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Dunleavy really doesn't want to play for Hawks, who traded for him

Dunleavy really doesn't want to play for Hawks, who traded for him

The Cleveland Cavaliers shipped Mike Dunleavy to the Atlanta Hawks as part of the trade that netted them three-point sharpshooter Kyle Korver last week, but Dunleavy is so unhappy with the deal, he is refusing to report to his new team.

Dunleavy, in fact, now wants a buyout so he can seek a free agent deal with somebody else:

If he gets his wish, Dunleavy will represent an experience free agent option for a team out there seeking a big man who can shoot. The only problem is that Dunleavy isn't nearly the player he used to be.

The 36-year-old is averaging a career-worst 4.6 points per game. He's shooting just 40 percent, which is also a career-low.

Unless somebody thinks he can improve those numbers significantly, it's hard to see a big market emerging for what looks like a player near the end of his NBA career.

[RELATED: State of the Wizards: Aiming for a winning record]

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Upon further review: Winners, losers, sleepers from 2017 NBA draft

Upon further review: Winners, losers, sleepers from 2017 NBA draft

Now that the dust has settled until free agency opens July 1 in the NBA, let's look back at the draft. It's all educated (and sometimes uneducated) guesswork because if you ask most people at least 25 of the 30 teams had great drafts and made great "value picks," whatever that means.

When the NBA season tips in October, however, a lot of names won't be mentioned again in such a positive light if at all. Projecting isn't an exact science especially when most of the 30 first-rounders weren't even of legal drinking age. 

Biggest winner: The Philadelphia 76ers. They manuevered their way into the No. 1 pick to grab Markelle Fultz. It seems like a no-brainer (it is), but sometime teams outsmart themselves and trade down or take an unnecessary risk when they have the best option in front of them. The Sixers went upward. They parted with assets to jump from third and made an aggressive move in a deal with the Boston Celtics who currently hold a bunch of chips that have yet to produce any value. The Sixers can now put Fultz with Ben Simmons and Joel Embiid for a possible Big 3 of their own that should catapult them into the playoff picture.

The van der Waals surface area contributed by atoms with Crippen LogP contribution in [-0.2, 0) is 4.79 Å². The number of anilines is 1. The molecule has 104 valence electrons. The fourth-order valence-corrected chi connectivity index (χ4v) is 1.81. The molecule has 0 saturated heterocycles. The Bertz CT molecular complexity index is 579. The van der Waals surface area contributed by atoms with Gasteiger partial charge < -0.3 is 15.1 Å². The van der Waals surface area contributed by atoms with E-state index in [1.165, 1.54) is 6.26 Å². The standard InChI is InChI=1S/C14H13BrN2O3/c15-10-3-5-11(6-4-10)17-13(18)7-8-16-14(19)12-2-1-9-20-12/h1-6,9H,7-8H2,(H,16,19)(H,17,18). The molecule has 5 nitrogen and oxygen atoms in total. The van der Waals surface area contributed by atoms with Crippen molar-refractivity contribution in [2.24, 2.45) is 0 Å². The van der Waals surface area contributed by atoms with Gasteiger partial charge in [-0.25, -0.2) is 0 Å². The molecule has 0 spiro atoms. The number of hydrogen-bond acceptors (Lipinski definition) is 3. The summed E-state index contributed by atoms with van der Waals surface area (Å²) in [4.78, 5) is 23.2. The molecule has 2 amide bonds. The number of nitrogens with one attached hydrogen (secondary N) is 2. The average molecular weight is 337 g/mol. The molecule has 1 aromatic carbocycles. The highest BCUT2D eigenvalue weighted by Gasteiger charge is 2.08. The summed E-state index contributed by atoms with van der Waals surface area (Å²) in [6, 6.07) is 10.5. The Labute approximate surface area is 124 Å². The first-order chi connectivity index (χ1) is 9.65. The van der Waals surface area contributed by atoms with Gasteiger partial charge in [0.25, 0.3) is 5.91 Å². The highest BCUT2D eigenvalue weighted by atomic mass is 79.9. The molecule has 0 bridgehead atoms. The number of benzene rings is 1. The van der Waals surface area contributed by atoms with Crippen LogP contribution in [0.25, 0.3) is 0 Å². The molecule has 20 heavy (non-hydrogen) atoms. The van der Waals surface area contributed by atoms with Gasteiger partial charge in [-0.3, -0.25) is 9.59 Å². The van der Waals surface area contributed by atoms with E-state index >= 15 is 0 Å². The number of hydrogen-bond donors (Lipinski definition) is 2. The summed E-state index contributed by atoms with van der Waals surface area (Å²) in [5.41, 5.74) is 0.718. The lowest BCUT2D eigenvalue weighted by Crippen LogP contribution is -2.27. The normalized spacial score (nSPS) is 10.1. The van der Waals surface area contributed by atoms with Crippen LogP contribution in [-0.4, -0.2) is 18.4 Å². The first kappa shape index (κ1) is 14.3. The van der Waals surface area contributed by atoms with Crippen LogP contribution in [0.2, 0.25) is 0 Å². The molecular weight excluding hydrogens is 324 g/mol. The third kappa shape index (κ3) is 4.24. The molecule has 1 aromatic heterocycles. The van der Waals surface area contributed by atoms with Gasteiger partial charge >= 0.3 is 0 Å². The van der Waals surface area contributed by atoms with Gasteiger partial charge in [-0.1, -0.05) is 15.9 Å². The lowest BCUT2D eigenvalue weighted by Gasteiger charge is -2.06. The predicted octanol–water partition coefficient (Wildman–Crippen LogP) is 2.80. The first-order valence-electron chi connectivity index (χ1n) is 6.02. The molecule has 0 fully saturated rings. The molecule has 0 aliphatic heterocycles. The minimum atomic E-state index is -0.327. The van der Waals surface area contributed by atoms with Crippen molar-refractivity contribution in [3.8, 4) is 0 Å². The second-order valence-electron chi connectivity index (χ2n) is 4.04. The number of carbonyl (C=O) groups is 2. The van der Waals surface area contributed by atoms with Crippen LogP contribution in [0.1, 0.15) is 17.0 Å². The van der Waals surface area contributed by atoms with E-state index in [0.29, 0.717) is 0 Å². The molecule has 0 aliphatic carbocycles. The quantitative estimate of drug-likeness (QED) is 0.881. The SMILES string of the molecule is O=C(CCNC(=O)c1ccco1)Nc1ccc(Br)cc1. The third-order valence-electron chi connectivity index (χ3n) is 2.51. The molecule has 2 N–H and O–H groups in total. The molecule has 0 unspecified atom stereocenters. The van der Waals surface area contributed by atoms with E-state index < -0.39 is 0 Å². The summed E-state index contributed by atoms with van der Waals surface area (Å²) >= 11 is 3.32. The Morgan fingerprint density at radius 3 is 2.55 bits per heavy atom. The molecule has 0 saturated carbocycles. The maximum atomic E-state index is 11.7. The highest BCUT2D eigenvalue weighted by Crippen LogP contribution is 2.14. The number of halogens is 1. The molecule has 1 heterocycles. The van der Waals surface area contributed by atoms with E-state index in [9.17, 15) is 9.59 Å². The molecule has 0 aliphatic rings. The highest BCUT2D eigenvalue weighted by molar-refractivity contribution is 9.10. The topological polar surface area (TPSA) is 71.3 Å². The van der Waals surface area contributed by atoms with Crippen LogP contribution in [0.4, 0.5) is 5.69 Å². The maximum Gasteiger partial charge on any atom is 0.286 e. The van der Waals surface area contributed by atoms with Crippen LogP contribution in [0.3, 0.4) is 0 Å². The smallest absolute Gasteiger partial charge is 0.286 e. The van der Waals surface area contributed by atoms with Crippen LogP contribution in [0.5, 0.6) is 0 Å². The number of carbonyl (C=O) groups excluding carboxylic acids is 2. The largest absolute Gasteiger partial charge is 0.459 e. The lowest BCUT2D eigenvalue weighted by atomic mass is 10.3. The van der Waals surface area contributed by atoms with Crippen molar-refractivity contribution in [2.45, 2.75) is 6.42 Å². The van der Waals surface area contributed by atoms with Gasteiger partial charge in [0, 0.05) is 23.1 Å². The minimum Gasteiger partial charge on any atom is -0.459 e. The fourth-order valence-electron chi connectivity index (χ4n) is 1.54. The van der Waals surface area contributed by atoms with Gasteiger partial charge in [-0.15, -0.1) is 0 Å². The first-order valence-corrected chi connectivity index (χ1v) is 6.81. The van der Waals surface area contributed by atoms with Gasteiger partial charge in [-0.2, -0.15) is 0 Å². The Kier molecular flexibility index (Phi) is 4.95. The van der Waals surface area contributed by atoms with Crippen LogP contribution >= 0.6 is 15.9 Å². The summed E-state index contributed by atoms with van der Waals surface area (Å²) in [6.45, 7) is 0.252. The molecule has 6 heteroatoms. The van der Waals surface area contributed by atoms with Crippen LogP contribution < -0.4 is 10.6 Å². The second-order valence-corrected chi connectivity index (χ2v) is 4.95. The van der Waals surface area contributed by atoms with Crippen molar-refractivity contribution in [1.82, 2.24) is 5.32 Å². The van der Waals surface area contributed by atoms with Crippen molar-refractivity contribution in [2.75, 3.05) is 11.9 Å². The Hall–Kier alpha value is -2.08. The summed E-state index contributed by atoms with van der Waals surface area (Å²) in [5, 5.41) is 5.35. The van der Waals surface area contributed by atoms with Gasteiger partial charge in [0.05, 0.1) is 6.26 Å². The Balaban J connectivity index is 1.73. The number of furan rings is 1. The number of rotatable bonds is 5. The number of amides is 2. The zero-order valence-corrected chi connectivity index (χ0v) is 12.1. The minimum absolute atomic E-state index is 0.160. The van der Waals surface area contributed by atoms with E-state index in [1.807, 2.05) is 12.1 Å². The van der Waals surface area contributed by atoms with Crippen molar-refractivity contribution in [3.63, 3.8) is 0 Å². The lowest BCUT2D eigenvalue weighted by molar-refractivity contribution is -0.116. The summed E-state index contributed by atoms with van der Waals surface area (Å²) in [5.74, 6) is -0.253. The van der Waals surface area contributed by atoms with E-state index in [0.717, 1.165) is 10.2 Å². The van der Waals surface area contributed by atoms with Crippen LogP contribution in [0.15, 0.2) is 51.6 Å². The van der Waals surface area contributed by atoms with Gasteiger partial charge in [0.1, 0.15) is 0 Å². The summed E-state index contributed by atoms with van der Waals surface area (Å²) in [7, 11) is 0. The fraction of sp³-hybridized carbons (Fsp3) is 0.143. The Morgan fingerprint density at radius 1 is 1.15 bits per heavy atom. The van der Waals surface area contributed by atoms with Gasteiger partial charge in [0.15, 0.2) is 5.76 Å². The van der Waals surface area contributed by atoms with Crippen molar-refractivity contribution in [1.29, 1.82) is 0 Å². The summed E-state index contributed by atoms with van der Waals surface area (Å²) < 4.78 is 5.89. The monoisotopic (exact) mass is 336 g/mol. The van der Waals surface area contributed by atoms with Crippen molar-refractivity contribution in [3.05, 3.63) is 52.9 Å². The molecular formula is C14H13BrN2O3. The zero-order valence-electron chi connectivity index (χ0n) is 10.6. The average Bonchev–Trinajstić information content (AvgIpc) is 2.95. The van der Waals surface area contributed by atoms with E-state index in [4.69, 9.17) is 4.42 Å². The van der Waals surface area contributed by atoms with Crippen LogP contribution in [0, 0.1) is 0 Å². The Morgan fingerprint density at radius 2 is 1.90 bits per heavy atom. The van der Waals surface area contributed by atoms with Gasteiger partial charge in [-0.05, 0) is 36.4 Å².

Head-scratcher: The Chicago Bulls. They traded an All-NBA and All-Defensive player in Jimmy Butler for a bunch of unknown quantities. It goes against the rule of thumb in a trade. If the Minnesota Timberwolves are going to benefit from Butler, no matter how much Bulls managment were fed up with their star, getting a proven rotation player back should've been a requirement. Instead, they got back only potential in rising second-year player Kris Dunn who had an underwhelming rookie season; Zach LaVine who is a fantastic athlete but coming off major knee surgery; and a No. 7 pick in 7-footer Lauri Markkanen. The big man can turn out to be worthy but these picks aren't sure things. Plus the Bulls swapped the No. 16 pick which was Justin Patton (Creighton) in the deal. Given they gave up by far the best and most accomplished player, that's confusing. If anything, they should've gotten a future pick(s), too.

Overrated: Sacramento Kings. Yes, they draw a good haul but drafting De'Aaron Fox, Justin Jackson, Frank Mason and Harry Giles is just the first step. What about the long game as they're stepping into an organization with a terrible track record. Maybe it's a new day, but the Kings still have to prove they have the infrastructure to develop what they have in this group and the wisdom to be patient if it takes time. All four of these players will not turn out to be solid contributors. That's how the draft is.  Sometimes they'll end up sticking in the NBA but with another team and only Fox seems to be a lock based on talent. If this were the Miami Heat, for instance, it would be more a certainty they'd maximize these rookies. This is the Kings' first big test post-DeMarcus Cousins to change how they're perceived. GM Vlade Divac has been the Phil Jackson of Western Conference until proven otherwise.

[RELATED: Wizards Tipoff podcast, Ep. 18: Wiz make a deal, PBT on the draft]

Underrated: Atlanta Hawks. They've gotten little-to-no props for their selections under first-year GM Travis Schlenk. John Collins (Wake Forest), their first-rounder, is a back-to-the-basket presence they'll need after trading Dwight Howard and eventually losing Paul Millsap. In the post is the strength of Collins' game. Tyler Dorsey (Oregon) is a guard that the Wizards liked but knew he wouldn't be there at No. 52 which is why they traded out for a veteran. Dorsey has to get stronger but appears to be the right fit. He may take a year or two but the Hawks did well. And the last pick of the draft, No. 60, turned into 6-10 Alpha Kaba who played in Serbia. An intriguing prospect that could take the longest to come around but he's an incredible finisher at the rim with NBA athleticism.